Worthington City Council is expected to approve the issuance of almost $4 million in bonds to continue upgrades around the little train car, softball diamonds and restrooms at McCord Park.
“McCord is definitely one of our premier parks and improvements have been discussed for many years,” said Darren Hurley, parks director. “We’re very excited to see this come full-circle and reach completion.”
The upgrades to the park, next to the Worthington Community Center, have come in two phases. The first was replacing the playground outside the center, re-locating the caboose and adding a shelter house and new ball fields. That was financed in 2020 by $1.8 million in bond sales.
While much of that phase is complete, Phase 2 calls for renovating four baseball/softball diamonds, replacing nearby restrooms and a storage building and completing a half-mile of multi-use trail around the park. A new entrance off East Wilson Bridge Road will also be added, Hurley said.
Athletes on the new fields likely won’t return from games with dirt stains. The infields on the ball diamonds will be replaced with artificial turf, saving hours per month of maintenance by city staff, said Hurley. Dugouts also will be added.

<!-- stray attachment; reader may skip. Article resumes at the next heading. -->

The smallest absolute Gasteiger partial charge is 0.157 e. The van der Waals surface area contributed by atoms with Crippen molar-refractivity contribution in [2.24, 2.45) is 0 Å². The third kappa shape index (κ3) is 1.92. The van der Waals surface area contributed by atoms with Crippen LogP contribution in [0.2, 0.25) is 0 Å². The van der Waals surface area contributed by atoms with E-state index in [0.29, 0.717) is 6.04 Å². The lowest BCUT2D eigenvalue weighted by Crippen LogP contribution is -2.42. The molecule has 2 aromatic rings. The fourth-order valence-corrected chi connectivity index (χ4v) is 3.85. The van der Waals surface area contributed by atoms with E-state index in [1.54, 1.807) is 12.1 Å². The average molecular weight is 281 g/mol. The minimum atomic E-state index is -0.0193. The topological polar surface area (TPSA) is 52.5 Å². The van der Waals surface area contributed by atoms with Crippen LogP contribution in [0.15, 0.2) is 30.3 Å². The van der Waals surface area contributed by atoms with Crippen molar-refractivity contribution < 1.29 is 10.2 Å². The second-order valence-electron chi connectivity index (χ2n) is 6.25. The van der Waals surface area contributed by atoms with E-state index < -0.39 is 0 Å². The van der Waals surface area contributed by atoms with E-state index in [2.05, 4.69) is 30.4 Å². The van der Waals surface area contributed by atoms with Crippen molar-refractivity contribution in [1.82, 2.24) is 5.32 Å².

The latest round of bonds total $3,986,000 and are expected to be sold quickly. Builderscape, a commercial landscaper and general contractor in Marysville was awarded the contract.
City Council typically allocates about $150,000 per year from its general fund for parks upgrades, but bond financing was considered the best option for this, said David McCorkle, assistant city manager and development director.
Bond sales have historically been preferred over bond levies, said Scott Bartter, Worthington finance director.
“It allows us to make larger investments and allows future users of the assets to be making the payments,” Bartter said. The bond sales, likely to close in May, also are beneficial so as “not to increase the tax burden of residents.”
As for the wooden caboose, built in 1922 and purchased by William Rutherford, son of the original owners of Rutherford-Corbin Funeral Home in Worthington, Joe Hayes, president of Rutherford-Corbin, said it is now in good hands.
“It was used as a pool house (at an Upper Arlington home) for years and when the pool was taken out there was no use for it,” he said.